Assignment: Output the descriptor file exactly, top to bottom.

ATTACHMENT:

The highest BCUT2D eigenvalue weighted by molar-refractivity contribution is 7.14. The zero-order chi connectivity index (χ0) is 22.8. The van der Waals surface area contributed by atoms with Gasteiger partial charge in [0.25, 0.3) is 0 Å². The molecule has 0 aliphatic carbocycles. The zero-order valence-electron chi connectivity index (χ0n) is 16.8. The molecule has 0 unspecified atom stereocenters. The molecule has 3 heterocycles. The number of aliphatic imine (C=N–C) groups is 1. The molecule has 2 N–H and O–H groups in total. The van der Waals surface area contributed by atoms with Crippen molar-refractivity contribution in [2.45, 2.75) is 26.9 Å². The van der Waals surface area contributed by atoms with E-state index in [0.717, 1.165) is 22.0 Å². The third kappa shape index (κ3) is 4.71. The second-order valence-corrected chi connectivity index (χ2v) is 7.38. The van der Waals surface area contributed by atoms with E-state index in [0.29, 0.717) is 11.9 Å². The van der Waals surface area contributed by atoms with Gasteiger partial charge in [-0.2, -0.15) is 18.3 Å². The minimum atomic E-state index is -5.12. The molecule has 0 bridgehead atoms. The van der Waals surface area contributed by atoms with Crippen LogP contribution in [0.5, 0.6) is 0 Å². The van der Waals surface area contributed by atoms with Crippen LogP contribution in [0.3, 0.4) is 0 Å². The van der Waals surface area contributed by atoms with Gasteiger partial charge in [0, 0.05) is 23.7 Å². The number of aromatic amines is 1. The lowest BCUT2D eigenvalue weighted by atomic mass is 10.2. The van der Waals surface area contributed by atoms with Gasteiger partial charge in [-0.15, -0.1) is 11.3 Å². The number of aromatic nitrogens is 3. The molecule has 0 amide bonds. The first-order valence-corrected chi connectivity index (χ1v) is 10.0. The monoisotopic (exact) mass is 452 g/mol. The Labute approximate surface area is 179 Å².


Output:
The highest BCUT2D eigenvalue weighted by molar-refractivity contribution is 7.14. The zero-order chi connectivity index (χ0) is 22.8. The van der Waals surface area contributed by atoms with Gasteiger partial charge in [0.25, 0.3) is 0 Å². The molecule has 0 aliphatic carbocycles. The zero-order valence-electron chi connectivity index (χ0n) is 16.8. The molecule has 0 unspecified atom stereocenters. The molecule has 3 heterocycles. The number of aliphatic imine (C=N–C) groups is 1. The molecule has 2 N–H and O–H groups in total. The van der Waals surface area contributed by atoms with Crippen molar-refractivity contribution in [2.45, 2.75) is 26.9 Å². The van der Waals surface area contributed by atoms with E-state index in [0.717, 1.165) is 22.0 Å². The third kappa shape index (κ3) is 4.71. The second-order valence-corrected chi connectivity index (χ2v) is 7.38. The van der Waals surface area contributed by atoms with E-state index in [0.29, 0.717) is 11.9 Å². The van der Waals surface area contributed by atoms with Gasteiger partial charge in [-0.2, -0.15) is 18.3 Å². The minimum atomic E-state index is -5.12. The molecule has 0 bridgehead atoms. The van der Waals surface area contributed by atoms with Crippen LogP contribution in [0.5, 0.6) is 0 Å². The van der Waals surface area contributed by atoms with Crippen LogP contribution in [0.3, 0.4) is 0 Å². The van der Waals surface area contributed by atoms with Gasteiger partial charge in [0, 0.05) is 23.7 Å². The number of aromatic amines is 1. The lowest BCUT2D eigenvalue weighted by atomic mass is 10.2. The van der Waals surface area contributed by atoms with Gasteiger partial charge in [-0.15, -0.1) is 11.3 Å². The number of aromatic nitrogens is 3. The molecule has 0 amide bonds. The first-order valence-corrected chi connectivity index (χ1v) is 10.0. The monoisotopic (exact) mass is 452 g/mol. The Labute approximate surface area is 179 Å².